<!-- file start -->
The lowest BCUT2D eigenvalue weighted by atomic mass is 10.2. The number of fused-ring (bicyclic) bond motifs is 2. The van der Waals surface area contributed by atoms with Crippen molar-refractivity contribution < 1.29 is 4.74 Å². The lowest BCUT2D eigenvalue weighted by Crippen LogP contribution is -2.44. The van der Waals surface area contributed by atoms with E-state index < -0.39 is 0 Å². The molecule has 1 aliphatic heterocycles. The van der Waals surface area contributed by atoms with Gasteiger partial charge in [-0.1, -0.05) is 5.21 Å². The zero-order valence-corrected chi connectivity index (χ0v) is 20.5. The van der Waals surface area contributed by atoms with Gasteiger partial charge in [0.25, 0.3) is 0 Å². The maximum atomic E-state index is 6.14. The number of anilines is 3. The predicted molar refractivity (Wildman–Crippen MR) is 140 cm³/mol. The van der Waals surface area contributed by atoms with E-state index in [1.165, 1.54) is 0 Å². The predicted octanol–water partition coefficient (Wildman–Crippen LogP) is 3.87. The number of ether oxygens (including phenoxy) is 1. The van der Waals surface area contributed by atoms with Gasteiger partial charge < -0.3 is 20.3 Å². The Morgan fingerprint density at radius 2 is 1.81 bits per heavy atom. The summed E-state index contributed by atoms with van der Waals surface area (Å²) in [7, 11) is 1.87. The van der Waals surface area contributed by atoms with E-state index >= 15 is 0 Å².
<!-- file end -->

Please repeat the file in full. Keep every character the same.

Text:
The lowest BCUT2D eigenvalue weighted by atomic mass is 10.2. The number of fused-ring (bicyclic) bond motifs is 2. The van der Waals surface area contributed by atoms with Crippen molar-refractivity contribution < 1.29 is 4.74 Å². The lowest BCUT2D eigenvalue weighted by Crippen LogP contribution is -2.44. The van der Waals surface area contributed by atoms with E-state index < -0.39 is 0 Å². The molecule has 1 aliphatic heterocycles. The van der Waals surface area contributed by atoms with Gasteiger partial charge in [-0.1, -0.05) is 5.21 Å². The zero-order valence-corrected chi connectivity index (χ0v) is 20.5. The van der Waals surface area contributed by atoms with Gasteiger partial charge in [0.25, 0.3) is 0 Å². The maximum atomic E-state index is 6.14. The number of anilines is 3. The predicted molar refractivity (Wildman–Crippen MR) is 140 cm³/mol. The van der Waals surface area contributed by atoms with E-state index in [1.165, 1.54) is 0 Å². The predicted octanol–water partition coefficient (Wildman–Crippen LogP) is 3.87. The number of ether oxygens (including phenoxy) is 1. The van der Waals surface area contributed by atoms with Gasteiger partial charge < -0.3 is 20.3 Å². The Morgan fingerprint density at radius 2 is 1.81 bits per heavy atom. The summed E-state index contributed by atoms with van der Waals surface area (Å²) in [7, 11) is 1.87. The van der Waals surface area contributed by atoms with E-state index >= 15 is 0 Å².